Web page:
FREETOWN, Sierra Leone – At first no one knew why the 5-year-old girl could no longer move her legs or control her urine. For months she lay on the ground, unable to walk or play.
Some in the community blamed witchcraft but the real reason was more horrific: The child had been brutally raped and left paralyzed as a result of her injuries.
The case has brought the issue of sexual violence against children to the forefront in Sierra Leone, where such crimes are often dealt with between families in private. In February, President Julius Maada Bio declared sexual violence a national emergency and he has vowed to help the 5-year-old get medical treatment abroad.
But months later the girl’s case has shown just how difficult combating sexual violence can be: Her father objected to the rape being tried in court, requiring police to issue a restraining order so she could continue receiving medical treatment. No court date has been set, not even a prosecutor chosen.
Little has changed, too, for the child whose life was so cruelly affected.
“She doesn’t understand about bail or no bail. But she’s concerned that he’s walking, he’s mobile and she’s not,” said Fatmata Sorie, the lawyer representing the child, about the man who assaulted the girl, whose name is being withheld by the Associated Press because she is a minor.
Fatima Maada Bio, the wife of Sierra Leone’s president, has been vocal in promoting the rights of girls and initially heard about the child’s case. She and her husband later traveled to the Aberdeen Women’s Center where the 5-year-old has been receiving medical care free of charge.
The president’s proclamation in February has not been without controversy despite the widespread support for sexual violence victims: Opposition party legislators objected to the president’s unilateral declaration. The parliament must still approve the measure, though Sierra Leone’s attorney general has ordered judges to start applying it already.
The declaration calls for a special police division to handle sexual assault cases involving minors. Most significantly, it calls for life imprisonment for those convicted of raping children.
The law in the West African nation had carried a maximum penalty of 15 years, with no minimum sentencing requirement. Advocates say one man convicted of raping a 13-year-old served only 24 hours last year.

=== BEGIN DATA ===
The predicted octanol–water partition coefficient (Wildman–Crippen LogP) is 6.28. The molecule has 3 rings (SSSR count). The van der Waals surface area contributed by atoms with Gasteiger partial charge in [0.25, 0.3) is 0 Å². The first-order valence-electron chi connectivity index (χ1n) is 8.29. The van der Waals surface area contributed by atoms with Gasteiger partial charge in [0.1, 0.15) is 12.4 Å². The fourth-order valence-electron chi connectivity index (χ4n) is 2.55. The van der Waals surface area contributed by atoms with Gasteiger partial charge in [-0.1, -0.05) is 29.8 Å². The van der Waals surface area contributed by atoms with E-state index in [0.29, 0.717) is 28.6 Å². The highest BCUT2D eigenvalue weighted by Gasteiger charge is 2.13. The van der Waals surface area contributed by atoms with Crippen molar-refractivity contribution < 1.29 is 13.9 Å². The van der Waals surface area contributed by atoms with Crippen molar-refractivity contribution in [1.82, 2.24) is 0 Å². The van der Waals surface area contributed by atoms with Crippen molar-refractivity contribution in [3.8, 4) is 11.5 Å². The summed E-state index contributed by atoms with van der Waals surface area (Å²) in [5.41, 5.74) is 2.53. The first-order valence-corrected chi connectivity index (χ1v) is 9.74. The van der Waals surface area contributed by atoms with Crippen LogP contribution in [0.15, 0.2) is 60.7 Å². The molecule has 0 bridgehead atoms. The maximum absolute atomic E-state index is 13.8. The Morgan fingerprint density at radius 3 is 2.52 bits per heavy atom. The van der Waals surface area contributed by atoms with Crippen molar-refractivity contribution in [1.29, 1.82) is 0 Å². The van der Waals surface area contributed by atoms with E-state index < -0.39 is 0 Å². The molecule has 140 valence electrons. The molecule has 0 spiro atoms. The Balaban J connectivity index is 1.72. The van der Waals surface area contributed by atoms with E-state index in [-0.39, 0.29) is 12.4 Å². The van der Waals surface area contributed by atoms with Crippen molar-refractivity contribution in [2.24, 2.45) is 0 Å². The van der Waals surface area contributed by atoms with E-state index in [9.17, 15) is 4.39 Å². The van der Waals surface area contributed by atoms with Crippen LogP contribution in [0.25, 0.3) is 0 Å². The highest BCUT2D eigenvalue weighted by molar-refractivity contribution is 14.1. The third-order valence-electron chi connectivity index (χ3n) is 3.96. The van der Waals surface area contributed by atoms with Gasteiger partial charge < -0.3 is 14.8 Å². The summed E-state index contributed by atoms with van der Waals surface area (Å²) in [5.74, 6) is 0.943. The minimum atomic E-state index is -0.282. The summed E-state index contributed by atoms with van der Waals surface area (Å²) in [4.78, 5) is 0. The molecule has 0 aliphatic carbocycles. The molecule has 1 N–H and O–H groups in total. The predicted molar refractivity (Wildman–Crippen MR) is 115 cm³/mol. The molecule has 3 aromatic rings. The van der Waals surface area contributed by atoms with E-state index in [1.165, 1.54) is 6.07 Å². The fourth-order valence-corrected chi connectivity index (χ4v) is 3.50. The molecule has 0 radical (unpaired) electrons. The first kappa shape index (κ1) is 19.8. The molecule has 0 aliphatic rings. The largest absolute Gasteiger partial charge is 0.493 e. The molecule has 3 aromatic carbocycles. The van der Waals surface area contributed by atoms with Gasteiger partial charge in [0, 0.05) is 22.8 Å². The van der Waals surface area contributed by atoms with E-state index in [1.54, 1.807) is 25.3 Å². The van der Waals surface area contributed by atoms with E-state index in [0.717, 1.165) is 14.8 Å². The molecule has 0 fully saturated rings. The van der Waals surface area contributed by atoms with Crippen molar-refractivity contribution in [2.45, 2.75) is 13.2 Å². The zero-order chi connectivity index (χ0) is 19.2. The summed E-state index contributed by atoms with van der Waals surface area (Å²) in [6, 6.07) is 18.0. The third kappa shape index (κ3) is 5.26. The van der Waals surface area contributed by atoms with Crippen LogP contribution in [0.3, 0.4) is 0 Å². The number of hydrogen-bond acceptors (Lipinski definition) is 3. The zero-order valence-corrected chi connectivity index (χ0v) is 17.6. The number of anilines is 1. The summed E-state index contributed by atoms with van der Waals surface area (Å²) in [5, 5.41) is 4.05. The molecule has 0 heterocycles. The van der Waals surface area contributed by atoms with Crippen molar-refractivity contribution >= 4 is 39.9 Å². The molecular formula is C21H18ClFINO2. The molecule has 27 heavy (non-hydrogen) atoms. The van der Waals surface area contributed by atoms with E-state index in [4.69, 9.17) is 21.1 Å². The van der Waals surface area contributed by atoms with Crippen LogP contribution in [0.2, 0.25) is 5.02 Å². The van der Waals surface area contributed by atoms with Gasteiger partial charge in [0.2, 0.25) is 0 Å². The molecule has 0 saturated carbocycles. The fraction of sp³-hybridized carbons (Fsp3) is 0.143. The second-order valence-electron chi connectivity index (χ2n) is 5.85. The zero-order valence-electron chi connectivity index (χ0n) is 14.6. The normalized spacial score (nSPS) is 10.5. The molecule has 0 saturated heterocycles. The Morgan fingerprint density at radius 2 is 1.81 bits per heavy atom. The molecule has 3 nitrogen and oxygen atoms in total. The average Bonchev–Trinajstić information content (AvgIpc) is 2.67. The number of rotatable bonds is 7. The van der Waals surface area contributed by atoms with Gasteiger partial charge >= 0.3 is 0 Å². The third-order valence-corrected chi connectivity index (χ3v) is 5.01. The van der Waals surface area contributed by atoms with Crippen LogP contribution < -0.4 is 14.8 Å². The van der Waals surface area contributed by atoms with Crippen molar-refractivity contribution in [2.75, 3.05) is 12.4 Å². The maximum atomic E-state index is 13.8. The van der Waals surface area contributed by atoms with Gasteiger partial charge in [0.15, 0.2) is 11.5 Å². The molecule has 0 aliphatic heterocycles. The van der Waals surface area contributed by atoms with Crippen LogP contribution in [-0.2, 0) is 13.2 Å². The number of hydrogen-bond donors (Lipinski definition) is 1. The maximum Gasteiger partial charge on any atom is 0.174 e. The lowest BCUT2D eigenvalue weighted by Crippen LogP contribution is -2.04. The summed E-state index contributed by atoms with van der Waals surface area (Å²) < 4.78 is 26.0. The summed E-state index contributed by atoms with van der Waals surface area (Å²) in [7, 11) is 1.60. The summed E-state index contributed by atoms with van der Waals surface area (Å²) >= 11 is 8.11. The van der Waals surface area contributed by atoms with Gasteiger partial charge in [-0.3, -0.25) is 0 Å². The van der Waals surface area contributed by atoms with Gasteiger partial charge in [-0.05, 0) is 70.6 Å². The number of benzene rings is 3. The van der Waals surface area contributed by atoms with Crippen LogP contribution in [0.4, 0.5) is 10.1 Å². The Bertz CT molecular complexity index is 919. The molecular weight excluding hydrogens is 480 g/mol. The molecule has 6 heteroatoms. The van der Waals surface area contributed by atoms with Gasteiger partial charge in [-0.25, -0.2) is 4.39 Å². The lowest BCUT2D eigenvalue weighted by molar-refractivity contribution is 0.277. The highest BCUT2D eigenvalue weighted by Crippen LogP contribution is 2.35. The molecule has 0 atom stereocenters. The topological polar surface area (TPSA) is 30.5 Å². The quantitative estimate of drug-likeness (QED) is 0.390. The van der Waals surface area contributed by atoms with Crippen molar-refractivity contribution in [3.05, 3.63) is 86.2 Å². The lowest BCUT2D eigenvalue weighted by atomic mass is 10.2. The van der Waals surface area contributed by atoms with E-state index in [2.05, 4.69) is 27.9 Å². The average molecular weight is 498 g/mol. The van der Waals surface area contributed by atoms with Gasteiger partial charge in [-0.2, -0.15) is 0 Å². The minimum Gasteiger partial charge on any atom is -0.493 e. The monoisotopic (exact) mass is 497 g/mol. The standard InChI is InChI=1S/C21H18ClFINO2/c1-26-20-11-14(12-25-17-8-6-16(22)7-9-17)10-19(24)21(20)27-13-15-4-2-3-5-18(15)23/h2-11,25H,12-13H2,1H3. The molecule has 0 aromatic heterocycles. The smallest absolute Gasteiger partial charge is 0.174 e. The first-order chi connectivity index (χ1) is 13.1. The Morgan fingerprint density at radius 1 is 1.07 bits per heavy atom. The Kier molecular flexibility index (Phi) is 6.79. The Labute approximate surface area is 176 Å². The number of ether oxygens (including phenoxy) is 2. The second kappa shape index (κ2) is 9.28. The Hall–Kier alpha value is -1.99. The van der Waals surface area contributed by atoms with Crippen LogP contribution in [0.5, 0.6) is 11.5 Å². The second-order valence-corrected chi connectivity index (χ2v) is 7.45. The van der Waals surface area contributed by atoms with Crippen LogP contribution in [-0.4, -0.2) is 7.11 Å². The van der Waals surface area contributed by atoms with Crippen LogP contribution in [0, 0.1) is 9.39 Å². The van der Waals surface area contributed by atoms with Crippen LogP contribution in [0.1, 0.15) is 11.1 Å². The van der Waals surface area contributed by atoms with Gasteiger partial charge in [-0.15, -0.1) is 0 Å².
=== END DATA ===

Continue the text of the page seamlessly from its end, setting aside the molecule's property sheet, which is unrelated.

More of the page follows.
The man accused in the 5-year-old’s case – who is her uncle – remains jailed without bail while his case is before the country’s high court. A defense lawyer has yet to be assigned.
Health workers at the Aberdeen Women’s Center have determined she was in fact only 4 when the rape took place. Those who have cared for her especially want to see the law fully implemented as a deterrent.
“It’s OK for us to declare such an emergency and to say that we’re going to give life imprisonment. But until it happens to one person, two people – that’s when we start to see the law taking effect,” said Ivy Kalama with the Freedom from Fistula Foundation, which runs the clinic.
The government also must secure the funding to set up a 24-hour call center and train those who would work in the special division for child victims. And it is unclear whether how accessible these new services will be in Sierra Leone’s rural areas.
Sorie, the lawyer, praises the government for its new focus on sexual violence.
“We’re only concerned, however, that … we’re still waiting for some of these things to happen,” she said.
A year after the assault, the 5-year-old is still unable to walk, and has had to use a hand-crank wheelchair to move around the health center’s grounds. She has been undergoing treatment for bed sores that developed on her back while she was immobile at home for months.
One of her leg bones has broken – health workers believe it is a complication of her paralysis – and now she lies in a hospital bed with her leg in traction.
A tiny foot with specks of pink nail polish peeks out of her cast, which is tethered to the metal bed frame. Nurses coax her to eat so that she can recover more quickly but she wants corn flakes, not rice for breakfast.
She has been out of school for a year and is getting restless.
“Even yesterday she was saying she wants to go to school and is going to need a motorbike,” her mother said in the local Krio language as she bounced her infant son on her lap. “When her grandmother was here sometimes she would ask her grandma: `When can I walk again?“’
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